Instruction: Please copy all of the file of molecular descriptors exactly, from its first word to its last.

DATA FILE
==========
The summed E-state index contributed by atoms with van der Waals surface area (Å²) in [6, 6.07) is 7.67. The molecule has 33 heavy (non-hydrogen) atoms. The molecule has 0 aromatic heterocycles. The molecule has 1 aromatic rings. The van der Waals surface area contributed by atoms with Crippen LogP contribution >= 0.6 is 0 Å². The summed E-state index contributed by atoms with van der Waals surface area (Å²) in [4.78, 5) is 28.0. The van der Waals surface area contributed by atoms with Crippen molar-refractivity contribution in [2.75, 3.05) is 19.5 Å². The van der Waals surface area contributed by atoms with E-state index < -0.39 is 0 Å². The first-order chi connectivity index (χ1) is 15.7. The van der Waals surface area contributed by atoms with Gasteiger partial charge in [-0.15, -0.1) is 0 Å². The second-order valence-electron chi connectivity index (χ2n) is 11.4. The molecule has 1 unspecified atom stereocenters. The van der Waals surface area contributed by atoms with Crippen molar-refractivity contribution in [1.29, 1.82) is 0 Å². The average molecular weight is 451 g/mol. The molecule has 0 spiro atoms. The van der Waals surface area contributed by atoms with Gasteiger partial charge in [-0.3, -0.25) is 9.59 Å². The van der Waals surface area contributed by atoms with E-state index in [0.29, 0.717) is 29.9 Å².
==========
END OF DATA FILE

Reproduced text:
The summed E-state index contributed by atoms with van der Waals surface area (Å²) in [6, 6.07) is 7.67. The molecule has 33 heavy (non-hydrogen) atoms. The molecule has 0 aromatic heterocycles. The molecule has 1 aromatic rings. The van der Waals surface area contributed by atoms with Crippen LogP contribution >= 0.6 is 0 Å². The summed E-state index contributed by atoms with van der Waals surface area (Å²) in [4.78, 5) is 28.0. The van der Waals surface area contributed by atoms with Crippen molar-refractivity contribution in [2.75, 3.05) is 19.5 Å². The van der Waals surface area contributed by atoms with E-state index < -0.39 is 0 Å². The first-order chi connectivity index (χ1) is 15.7. The van der Waals surface area contributed by atoms with Gasteiger partial charge in [-0.15, -0.1) is 0 Å². The second-order valence-electron chi connectivity index (χ2n) is 11.4. The molecule has 1 unspecified atom stereocenters. The van der Waals surface area contributed by atoms with Crippen molar-refractivity contribution in [1.29, 1.82) is 0 Å². The average molecular weight is 451 g/mol. The molecule has 0 spiro atoms. The van der Waals surface area contributed by atoms with Gasteiger partial charge in [-0.3, -0.25) is 9.59 Å². The van der Waals surface area contributed by atoms with E-state index in [0.29, 0.717) is 29.9 Å².